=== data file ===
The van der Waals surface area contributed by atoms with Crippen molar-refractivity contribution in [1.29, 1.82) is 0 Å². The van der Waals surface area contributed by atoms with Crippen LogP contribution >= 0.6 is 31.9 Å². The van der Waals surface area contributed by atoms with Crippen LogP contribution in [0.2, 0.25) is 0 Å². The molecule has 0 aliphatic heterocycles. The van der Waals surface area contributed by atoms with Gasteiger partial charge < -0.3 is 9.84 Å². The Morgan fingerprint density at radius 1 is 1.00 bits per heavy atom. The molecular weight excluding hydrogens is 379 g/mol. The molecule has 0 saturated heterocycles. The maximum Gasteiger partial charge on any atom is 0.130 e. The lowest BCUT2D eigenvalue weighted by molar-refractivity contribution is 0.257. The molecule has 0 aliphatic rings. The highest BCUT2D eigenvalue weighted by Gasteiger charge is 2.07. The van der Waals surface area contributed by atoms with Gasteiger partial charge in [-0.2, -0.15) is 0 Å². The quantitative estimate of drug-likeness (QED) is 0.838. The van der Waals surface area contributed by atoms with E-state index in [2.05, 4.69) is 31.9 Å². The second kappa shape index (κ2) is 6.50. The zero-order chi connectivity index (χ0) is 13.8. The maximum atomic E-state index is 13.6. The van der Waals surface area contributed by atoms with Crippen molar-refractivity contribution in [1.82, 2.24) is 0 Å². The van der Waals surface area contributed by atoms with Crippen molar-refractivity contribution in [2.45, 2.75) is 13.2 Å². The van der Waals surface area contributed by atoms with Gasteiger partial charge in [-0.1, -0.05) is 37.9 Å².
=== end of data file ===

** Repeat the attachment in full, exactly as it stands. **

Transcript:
The van der Waals surface area contributed by atoms with Crippen molar-refractivity contribution in [1.29, 1.82) is 0 Å². The van der Waals surface area contributed by atoms with Crippen LogP contribution >= 0.6 is 31.9 Å². The van der Waals surface area contributed by atoms with Crippen LogP contribution in [0.2, 0.25) is 0 Å². The molecule has 0 aliphatic heterocycles. The van der Waals surface area contributed by atoms with Gasteiger partial charge < -0.3 is 9.84 Å². The Morgan fingerprint density at radius 1 is 1.00 bits per heavy atom. The molecular weight excluding hydrogens is 379 g/mol. The molecule has 0 saturated heterocycles. The maximum Gasteiger partial charge on any atom is 0.130 e. The lowest BCUT2D eigenvalue weighted by molar-refractivity contribution is 0.257. The molecule has 0 aliphatic rings. The highest BCUT2D eigenvalue weighted by Gasteiger charge is 2.07. The van der Waals surface area contributed by atoms with Gasteiger partial charge in [-0.2, -0.15) is 0 Å². The quantitative estimate of drug-likeness (QED) is 0.838. The van der Waals surface area contributed by atoms with E-state index in [2.05, 4.69) is 31.9 Å². The second kappa shape index (κ2) is 6.50. The zero-order chi connectivity index (χ0) is 13.8. The maximum atomic E-state index is 13.6. The van der Waals surface area contributed by atoms with Crippen molar-refractivity contribution in [1.82, 2.24) is 0 Å². The van der Waals surface area contributed by atoms with Crippen molar-refractivity contribution in [2.45, 2.75) is 13.2 Å². The van der Waals surface area contributed by atoms with Gasteiger partial charge in [-0.1, -0.05) is 37.9 Å².